What can I do I pay my child support on time, and my wife wants more? 10 Answers as of January 15, 2014

Can she get more support? She lives in a house that I pay for also and doesn't pay rent. I pay $520 a month for 4 children plus I gave her housing. If she gets more support, I will not be able to pay the mortgage at the house she is living in with my children. I will keep paying on the house of course and lose my residents before my kids loose the other house.

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John Russo | John Russo
Why don't you try retaining a good family law attorney, obviously this is costing you already, as a sidebar 520 a month for , four children is a home run for you, that would be an average weekly support order for that many children.
Answer Applies to: Rhode Island
Replied: 1/15/2014
The Law Office of James P Peterson
The Law Office of James P Peterson | James P Peterson
Assuming you have no other children then the amount of support that you pay should be 35% of your "net resources" (take home pay or a little more). If the value of the rental property and the 520 is less than 35%, then it is conceivable that she could get an increase.
Answer Applies to: Texas
Replied: 1/15/2014
GordenLaw, LLC
GordenLaw, LLC | Vanessa J. Gorden
Are you ordered to pay for her home? You really should visit with an attorney about how to address this issue, as there are many factors involved, such as whether this was a divorce and what the decree says, how long ago support was ordered, the children's needs, wife's employment, your earnings and budget, and whether there is anything currently filed as a legal action. An attorney can get more specific facts from you under confidentiality and advise you as to your options. Best wishes!
Answer Applies to: Nebraska
Replied: 1/15/2014
Law Offices of Arlene D. Kock
Law Offices of Arlene D. Kock | Arlene D. Kock
You need to evaluate child support with the assistance of the support calculator software program and an experienced family law attorney who can interpret the information.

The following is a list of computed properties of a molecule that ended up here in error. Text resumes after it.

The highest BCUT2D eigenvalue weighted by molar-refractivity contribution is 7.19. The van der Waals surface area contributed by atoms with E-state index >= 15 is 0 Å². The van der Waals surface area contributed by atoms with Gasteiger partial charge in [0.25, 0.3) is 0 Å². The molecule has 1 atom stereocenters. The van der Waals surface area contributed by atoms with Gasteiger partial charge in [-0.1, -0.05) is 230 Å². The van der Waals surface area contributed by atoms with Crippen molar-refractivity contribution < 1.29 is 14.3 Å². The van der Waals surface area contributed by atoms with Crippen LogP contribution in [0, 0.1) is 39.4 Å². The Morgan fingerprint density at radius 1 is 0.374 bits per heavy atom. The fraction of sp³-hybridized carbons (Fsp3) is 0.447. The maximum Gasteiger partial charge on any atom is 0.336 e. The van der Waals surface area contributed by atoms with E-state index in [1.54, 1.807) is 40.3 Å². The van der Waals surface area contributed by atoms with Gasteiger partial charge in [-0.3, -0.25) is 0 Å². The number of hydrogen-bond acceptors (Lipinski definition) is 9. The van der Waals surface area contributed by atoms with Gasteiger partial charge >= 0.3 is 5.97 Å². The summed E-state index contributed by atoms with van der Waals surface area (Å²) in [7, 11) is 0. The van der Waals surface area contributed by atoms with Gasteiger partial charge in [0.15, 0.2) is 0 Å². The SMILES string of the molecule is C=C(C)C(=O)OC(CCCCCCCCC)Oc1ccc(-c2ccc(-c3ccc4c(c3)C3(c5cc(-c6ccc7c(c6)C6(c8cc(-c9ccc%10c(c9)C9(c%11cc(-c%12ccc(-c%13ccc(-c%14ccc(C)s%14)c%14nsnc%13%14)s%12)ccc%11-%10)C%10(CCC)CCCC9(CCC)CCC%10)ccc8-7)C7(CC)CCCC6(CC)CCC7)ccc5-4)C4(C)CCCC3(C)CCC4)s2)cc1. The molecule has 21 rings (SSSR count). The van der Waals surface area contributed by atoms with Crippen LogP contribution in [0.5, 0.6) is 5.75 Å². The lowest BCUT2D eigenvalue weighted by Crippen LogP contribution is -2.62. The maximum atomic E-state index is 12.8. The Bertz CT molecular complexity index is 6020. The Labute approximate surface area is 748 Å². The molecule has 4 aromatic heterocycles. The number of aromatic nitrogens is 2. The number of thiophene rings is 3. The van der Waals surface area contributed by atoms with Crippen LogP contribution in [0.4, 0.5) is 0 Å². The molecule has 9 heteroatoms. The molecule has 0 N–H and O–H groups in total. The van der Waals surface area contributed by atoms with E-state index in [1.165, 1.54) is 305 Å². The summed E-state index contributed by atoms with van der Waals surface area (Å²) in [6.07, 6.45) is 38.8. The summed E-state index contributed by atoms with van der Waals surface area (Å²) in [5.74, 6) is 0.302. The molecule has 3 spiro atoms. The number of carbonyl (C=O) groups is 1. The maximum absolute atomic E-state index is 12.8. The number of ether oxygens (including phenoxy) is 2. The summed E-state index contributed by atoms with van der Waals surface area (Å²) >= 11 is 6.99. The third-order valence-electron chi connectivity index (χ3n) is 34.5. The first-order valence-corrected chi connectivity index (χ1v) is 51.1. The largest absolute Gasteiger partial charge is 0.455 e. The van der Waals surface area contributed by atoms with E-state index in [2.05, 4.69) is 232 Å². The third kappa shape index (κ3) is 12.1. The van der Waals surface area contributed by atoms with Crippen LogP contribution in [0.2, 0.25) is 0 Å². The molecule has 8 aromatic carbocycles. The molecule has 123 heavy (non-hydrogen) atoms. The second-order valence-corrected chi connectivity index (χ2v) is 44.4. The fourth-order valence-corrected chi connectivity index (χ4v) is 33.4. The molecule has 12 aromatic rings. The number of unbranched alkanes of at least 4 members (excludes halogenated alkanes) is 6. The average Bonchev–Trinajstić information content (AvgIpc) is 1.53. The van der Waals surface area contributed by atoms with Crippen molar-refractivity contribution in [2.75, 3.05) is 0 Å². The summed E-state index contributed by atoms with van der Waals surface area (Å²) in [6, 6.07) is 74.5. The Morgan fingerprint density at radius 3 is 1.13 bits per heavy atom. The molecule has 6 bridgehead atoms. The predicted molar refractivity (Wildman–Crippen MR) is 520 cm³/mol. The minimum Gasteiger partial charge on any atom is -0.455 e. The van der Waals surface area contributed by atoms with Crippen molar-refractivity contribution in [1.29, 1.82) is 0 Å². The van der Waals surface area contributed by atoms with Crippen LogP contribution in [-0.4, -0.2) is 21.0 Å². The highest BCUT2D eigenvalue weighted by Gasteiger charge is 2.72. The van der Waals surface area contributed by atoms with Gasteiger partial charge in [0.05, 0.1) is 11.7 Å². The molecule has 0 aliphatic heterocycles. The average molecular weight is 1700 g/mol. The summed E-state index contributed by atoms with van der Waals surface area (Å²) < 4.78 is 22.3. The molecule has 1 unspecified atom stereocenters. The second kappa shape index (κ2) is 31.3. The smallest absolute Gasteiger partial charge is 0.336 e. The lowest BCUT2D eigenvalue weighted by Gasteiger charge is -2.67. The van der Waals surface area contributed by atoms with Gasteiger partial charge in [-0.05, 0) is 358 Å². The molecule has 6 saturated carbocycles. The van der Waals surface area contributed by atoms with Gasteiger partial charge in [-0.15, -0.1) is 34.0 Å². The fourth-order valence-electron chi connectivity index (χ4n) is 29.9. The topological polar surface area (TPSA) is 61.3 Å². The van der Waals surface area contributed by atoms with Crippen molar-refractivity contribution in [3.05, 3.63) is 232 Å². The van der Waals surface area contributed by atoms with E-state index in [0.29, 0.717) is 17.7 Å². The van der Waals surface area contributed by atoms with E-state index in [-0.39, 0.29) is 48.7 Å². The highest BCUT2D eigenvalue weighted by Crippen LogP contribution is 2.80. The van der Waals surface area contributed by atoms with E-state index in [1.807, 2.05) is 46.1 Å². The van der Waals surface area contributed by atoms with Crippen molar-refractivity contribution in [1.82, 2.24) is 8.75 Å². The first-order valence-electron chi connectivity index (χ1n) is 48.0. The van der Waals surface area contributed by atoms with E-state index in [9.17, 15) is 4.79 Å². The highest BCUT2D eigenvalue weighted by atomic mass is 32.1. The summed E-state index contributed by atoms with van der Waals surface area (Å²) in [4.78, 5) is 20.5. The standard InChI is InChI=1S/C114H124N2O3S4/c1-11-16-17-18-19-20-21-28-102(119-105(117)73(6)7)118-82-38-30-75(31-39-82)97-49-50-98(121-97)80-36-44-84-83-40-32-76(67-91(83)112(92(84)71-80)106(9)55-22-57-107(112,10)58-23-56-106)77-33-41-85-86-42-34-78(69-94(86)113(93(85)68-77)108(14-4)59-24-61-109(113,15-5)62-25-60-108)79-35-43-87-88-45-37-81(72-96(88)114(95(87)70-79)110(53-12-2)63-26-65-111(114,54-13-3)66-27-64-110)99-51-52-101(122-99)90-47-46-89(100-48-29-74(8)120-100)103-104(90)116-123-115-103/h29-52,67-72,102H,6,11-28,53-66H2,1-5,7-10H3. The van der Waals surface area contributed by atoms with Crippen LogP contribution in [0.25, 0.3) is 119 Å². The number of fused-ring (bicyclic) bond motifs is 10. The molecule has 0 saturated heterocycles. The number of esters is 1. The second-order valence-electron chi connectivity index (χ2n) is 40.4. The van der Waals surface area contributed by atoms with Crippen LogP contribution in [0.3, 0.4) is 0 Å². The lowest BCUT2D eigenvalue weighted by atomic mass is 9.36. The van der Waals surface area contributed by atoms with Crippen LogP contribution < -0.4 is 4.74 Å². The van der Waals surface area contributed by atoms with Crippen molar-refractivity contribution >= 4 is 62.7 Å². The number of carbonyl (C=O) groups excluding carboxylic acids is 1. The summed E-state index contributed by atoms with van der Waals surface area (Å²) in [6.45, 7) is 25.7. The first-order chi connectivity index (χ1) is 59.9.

Answer Applies to: California
Replied: 1/14/2014
Peters Law, PLLC
Peters Law, PLLC | Mark T. Peters, Sr.
You need to file for divorce and get an order stating exactly what you have to pay. It may be that you will have to pay the same as you are now, or it could be substantially less, particularly once the property is divided evenly.
Answer Applies to: Idaho
Replied: 1/13/2014
    Robert J. Sayfie, P.C.
    Robert J. Sayfie, P.C. | Robert J. Sayfie
    There are guidelines that each County follows, unless there is reason to deviate from that. She can ask for more, you can ask to have the court reduce payments also. So it works both ways.
    Answer Applies to: Michigan
    Replied: 1/13/2014
    Barr, Jones & Associates LLP
    Barr, Jones & Associates LLP | Andrew Brasse
    I would explain to her if she asks for more support, you will no longer be able to pay for her residential expenses. I wouldn't know if she could get more support, for sure, without reviewing each of your income numbers.
    Answer Applies to: Ohio
    Replied: 1/13/2014
    James M. Chandler | James M. Chandler
    She would have to file for a modification of support and have it determined that you can pay more.
    Answer Applies to: California
    Replied: 1/13/2014
    Provda Law Firm
    Provda Law Firm | Bruce Provda
    Has she petitioned in court for more support? If not don't worry. Child support is set on a system of about 17% of your income, your attorney can help you figure out if there will be a problem.
    Answer Applies to: New York
    Replied: 1/13/2014
    Law Offices of Helene Ellenbogen, P.S.H | Helene Ellenbogen
    Do you have a child support order? That's the amount you must pay. If the mother wants more, she has to file a modification or adjustment of child support and show that she and or you earn more money than at the time the last order was entered. If this is an informal arrangement, then go to court and get this done properly. Your child support can include the amount you pay on the mortgage if the kids are living in the house.
    Answer Applies to: Washington
    Replied: 1/13/2014
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